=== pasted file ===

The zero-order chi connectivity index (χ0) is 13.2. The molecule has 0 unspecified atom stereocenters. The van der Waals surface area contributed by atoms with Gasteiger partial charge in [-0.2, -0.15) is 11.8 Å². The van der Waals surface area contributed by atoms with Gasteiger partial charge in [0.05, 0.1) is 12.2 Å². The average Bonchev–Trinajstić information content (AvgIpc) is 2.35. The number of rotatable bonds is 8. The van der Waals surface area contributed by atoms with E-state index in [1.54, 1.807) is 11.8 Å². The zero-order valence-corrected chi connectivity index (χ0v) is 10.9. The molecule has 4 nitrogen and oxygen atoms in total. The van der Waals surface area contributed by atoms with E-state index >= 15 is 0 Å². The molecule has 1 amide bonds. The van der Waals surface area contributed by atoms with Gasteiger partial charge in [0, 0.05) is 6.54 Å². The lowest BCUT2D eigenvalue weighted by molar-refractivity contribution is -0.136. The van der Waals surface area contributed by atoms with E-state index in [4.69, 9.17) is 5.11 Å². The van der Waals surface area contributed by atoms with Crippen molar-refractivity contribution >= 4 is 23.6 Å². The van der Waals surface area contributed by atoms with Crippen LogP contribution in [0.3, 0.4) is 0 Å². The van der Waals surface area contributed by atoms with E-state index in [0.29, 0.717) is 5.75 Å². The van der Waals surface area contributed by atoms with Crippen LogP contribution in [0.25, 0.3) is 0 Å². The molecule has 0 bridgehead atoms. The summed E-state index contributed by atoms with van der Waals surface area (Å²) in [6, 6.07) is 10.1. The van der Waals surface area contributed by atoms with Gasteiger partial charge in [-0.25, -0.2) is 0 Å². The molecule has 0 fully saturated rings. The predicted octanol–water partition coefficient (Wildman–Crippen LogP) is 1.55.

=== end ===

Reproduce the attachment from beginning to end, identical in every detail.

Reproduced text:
The zero-order chi connectivity index (χ0) is 13.2. The molecule has 0 unspecified atom stereocenters. The van der Waals surface area contributed by atoms with Gasteiger partial charge in [-0.2, -0.15) is 11.8 Å². The van der Waals surface area contributed by atoms with Gasteiger partial charge in [0.05, 0.1) is 12.2 Å². The average Bonchev–Trinajstić information content (AvgIpc) is 2.35. The number of rotatable bonds is 8. The van der Waals surface area contributed by atoms with E-state index in [1.54, 1.807) is 11.8 Å². The zero-order valence-corrected chi connectivity index (χ0v) is 10.9. The molecule has 4 nitrogen and oxygen atoms in total. The van der Waals surface area contributed by atoms with E-state index >= 15 is 0 Å². The molecule has 1 amide bonds. The van der Waals surface area contributed by atoms with Gasteiger partial charge in [0, 0.05) is 6.54 Å². The lowest BCUT2D eigenvalue weighted by molar-refractivity contribution is -0.136. The van der Waals surface area contributed by atoms with E-state index in [4.69, 9.17) is 5.11 Å². The van der Waals surface area contributed by atoms with Crippen molar-refractivity contribution >= 4 is 23.6 Å². The van der Waals surface area contributed by atoms with Crippen LogP contribution in [0.3, 0.4) is 0 Å². The van der Waals surface area contributed by atoms with E-state index in [0.29, 0.717) is 5.75 Å². The van der Waals surface area contributed by atoms with Crippen LogP contribution in [0.25, 0.3) is 0 Å². The molecule has 0 bridgehead atoms. The summed E-state index contributed by atoms with van der Waals surface area (Å²) in [6, 6.07) is 10.1. The van der Waals surface area contributed by atoms with Gasteiger partial charge in [-0.25, -0.2) is 0 Å². The molecule has 0 fully saturated rings. The predicted octanol–water partition coefficient (Wildman–Crippen LogP) is 1.55.